Assoc Prof Chong said the three men were “up-and-coming second-echelon leaders” who gained prominence in the last few GEs. Mr Gerald Giam, for instance, was part of a team that nearly won East Coast GRC in 2011, with 45.17 per cent of the vote.

Political analyst Woo Jun Jie said that WP’s latest slate of candidates in Aljunied GRC was “about the best-line up” the party could muster.

Apart from Mr Giam and Mr Perera, the other three WP candidates in the GRC are incumbent MPs Sylvia Lim, Mr Singh and Mr Muhamad Faisal Manap.


But Dr Woo cautioned that the Aljunied constituency was the party’s biggest risk.

With its razor-thin victory in 2015, Dr Woo said the party runs the risk of some support there being eroded, especially among those more attuned to Mr Low’s brand of campaigning and politics.

He noted that WP’s messaging appeared to be shifting to a younger and more professional crowd.

“What remains to be seen is how many young voters can be pulled over and whether some of the older voters may be lost because they are not used to this new style,” said Dr Woo.

As for Hougang, Dr Woo said that there are residents who are loyal to the WP brand and the party’s image and messaging, and Mr Low moving aside will not change this.

Agreeing, Assoc Prof Chong believes that Mr Tan, WP’s candidate in Hougang in the coming polls, is established enough to retain the seat.

In 2015, Mr Png clinched the Hougang seat with 57.66 per cent of the vote. He first occupied the seat after winning a by-election there in 2012 with a 62.1 per cent majority.

Mr Tan has been helping Mr Png in the ward for three years.

“Whoever starts out on the grassroots in Hougang would generally enjoy having some of the initial aura of legitimacy, favour and popularity of the incumbent,” said Assoc Prof Chong.

“Mr Png also performed spectacularly well despite his somewhat low-key personality. I would expect this kind of continuity.”


WP is set to field 21 candidates in four GRCs and two single-member constituencies (SMCs): Aljunied GRC, Marine Parade GRC, East Coast GRC, Sengkang GRC, Hougang SMC and Punggol West SMC.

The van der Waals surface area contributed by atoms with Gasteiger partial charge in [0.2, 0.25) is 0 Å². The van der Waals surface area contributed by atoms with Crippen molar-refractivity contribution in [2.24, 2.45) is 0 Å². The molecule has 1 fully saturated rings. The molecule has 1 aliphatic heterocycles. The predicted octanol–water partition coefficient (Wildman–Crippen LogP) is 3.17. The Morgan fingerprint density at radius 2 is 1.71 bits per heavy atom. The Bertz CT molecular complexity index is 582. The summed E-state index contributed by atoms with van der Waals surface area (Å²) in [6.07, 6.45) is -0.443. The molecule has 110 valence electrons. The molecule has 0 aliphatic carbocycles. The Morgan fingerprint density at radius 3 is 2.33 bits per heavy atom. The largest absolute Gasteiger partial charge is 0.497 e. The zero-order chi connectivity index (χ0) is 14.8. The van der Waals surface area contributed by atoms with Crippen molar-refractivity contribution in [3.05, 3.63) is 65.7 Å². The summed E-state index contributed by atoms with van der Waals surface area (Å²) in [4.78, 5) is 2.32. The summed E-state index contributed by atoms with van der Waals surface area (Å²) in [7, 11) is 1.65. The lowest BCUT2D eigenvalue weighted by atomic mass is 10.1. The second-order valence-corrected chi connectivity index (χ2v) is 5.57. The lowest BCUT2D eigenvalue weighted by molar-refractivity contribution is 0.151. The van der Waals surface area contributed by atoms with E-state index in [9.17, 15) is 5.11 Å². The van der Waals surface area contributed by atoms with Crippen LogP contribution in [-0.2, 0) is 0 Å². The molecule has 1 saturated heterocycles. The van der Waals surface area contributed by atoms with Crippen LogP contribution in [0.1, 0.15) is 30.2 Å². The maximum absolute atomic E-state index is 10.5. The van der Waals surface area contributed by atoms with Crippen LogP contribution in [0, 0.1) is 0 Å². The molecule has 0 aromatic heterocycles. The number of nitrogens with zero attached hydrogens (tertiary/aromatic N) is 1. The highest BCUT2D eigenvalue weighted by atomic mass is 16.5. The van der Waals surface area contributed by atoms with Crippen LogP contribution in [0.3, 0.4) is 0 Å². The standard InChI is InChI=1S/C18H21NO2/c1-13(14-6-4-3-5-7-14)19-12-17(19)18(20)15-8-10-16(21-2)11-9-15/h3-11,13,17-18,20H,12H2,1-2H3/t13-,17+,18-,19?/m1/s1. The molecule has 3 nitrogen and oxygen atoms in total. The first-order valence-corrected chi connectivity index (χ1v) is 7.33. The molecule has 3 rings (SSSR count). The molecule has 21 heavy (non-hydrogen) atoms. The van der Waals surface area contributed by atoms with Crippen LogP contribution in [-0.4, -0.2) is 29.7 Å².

Mr Low is not the only political veteran making way for new blood in the coming election.

PAP stalwarts Goh Chok Tong, prime minister from 1990 to 2004, and Mr Khaw Boon Wan, the outgoing Transport Minister, will retire as MPs.

Asked if Mr Goh’s exit from Marine Parade where he has been an MP for 44 years would increase WP’s odds in the constituency, Assoc Prof Tan said that voters who supported the PAP in the last election would not stop backing the ruling party just because Mr Goh is retiring.

He noted that Mr Goh’s successor, general practitioner Tan See Leng, was handpicked by Mr Goh and has understudied him for at least two years.

Concurring, Dr Woo said that Mr Goh was staying on as chairman emeritus of the PAP’s Marine Parade branch and would likely still be involved at the grassroots level.

WP’s electoral odds also depend on who it decides to field there, he said. The party has not revealed this.

Even so, WP would suffer a greater loss from Mr Low’s exit than the PAP would from losing its party stalwarts like Mr Goh and Mr Khaw, said Dr Woo.

“For the longest time, WP has been associated with Low Thia Khiang,” he said.

“He has been driving the leadership of the party for a much longer time, whereas the PAP has been systematically shifting new members into leadership positions and systematically moving down the older stalwarts.”

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Workers' Party Low Thia Khiang Singapore General Election SGVotes2020